Opinion

The attack of the super-pollutants

A powerplant at sunset. (Photo: David Crockett)

As Hollywood brings a new crop of super-hero movies to our theaters, state policymakers are considering action against a group of particularly nefarious villains known as “super-pollutants.”  These contaminants, including black carbon and methane, are both rapidly warming our planet and also damaging human health.

The more technical term for these super-baddies is “short-lived climate pollutants,” because these are powerful greenhouse forces that remain in the atmosphere for a much shorter period of time than major climate pollutants such as carbon dioxide. For example, methane – also known as natural gas – which is responsible for about 20 percent of current net climate forcing globally, has a lifetime of only 12 years, compared to about 100 years for carbon dioxide. This means that prompt actions to reduce methane emissions — like prevention of the type of massive natural gas release that recently plagued residents of Porter Ranch – can play a major role in limiting catastrophic climate change.

Recent studies have shown that another super-pollutant, black carbon, plays a greater role in global warming than previously believed. Black carbon is found in airborne particulate matter that is emitted by burning fuels like diesel and wood, and it also causes lung and heart disease and premature death. California has succeeded in reducing black carbon by 90 percent over the last 50 years, primarily by reducing particulate matter from diesel exhaust and wood burning, and for the sake of our health and our climate we must continue that progress. About half of the diesel particulate emissions statewide come from goods movement, so it is essential that we clean up the freight system, as called for by Governor Brown’s executive order of last year.

During legislative consideration of the California Global Warming Solutions Act (AB 32, Nuñez/Pavley, 2006) and during the early years of its implementation, I was among a small band of experts and advocates who urged quick and aggressive action, as warranted by scientific data, to reduce the generation of super-pollutants, but the Schwarzenegger Administration at that time resisted taking such action. Fortunately, Governor Brown and the Air Resources Board have taken a much more pro-active stance on curbing super-pollutants.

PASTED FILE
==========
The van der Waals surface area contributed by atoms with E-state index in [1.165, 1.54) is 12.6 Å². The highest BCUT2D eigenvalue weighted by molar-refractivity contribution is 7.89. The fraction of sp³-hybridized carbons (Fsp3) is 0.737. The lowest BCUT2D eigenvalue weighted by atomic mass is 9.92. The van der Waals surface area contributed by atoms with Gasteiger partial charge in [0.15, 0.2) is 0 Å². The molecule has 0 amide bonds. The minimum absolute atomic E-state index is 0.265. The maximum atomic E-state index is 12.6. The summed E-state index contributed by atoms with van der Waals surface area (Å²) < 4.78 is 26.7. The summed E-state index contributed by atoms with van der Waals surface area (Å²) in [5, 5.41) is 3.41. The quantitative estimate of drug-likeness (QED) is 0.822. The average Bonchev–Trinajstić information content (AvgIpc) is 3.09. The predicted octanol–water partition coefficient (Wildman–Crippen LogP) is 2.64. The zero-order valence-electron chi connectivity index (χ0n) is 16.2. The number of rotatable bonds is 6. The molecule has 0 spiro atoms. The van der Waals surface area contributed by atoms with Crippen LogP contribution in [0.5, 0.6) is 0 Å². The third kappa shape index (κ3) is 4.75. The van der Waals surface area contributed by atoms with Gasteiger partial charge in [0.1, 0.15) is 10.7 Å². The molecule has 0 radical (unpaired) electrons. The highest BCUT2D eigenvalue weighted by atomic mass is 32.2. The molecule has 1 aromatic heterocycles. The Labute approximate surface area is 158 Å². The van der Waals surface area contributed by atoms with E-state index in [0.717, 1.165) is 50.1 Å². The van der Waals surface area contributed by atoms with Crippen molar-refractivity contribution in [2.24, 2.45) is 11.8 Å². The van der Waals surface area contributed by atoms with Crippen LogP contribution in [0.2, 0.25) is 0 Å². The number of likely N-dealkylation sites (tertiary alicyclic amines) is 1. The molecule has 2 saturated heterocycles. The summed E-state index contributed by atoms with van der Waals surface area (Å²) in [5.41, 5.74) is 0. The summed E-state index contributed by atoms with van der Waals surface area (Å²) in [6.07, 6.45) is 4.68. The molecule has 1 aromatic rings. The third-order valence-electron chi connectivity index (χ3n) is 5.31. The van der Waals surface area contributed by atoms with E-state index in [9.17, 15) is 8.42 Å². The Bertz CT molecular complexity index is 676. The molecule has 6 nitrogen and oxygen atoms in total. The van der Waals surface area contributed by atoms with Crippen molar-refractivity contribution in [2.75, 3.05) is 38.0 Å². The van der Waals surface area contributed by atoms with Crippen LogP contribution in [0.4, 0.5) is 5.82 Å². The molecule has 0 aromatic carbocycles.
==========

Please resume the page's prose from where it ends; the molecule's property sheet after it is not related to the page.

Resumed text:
State Sen. Ricardo Lara is the legislative hero who has led the attack on the super-pollutants. Two years ago he authored SB 605, which requires the Air Resources Board to develop a plan to reduce emissions of short-lived climate pollutants. That plan is now under consideration by ARB, which has held several public workshops and hearings on it and should adopt it later this year. The plan lays out effective strategies that will show the rest of the country and the entire world how to curb these dangerous climate forcers.

Lara this year is taking the next step with his SB 1383, which would require ARB to begin implementing its plan and set specific targets for reductions of the major super-pollutants – methane, black carbon and hydrofluorocarbon gases – that are based on ARB’s scientific research. That bill, which will be on the Senate floor this week, would help to relegate the super-pollutants to the ranks of villains vanquished by sound California policies.

Ed’s Note: Bill Magavern is policy director of the Coalition for Clean Air, whose mission is to restore healthy air for all Californians.


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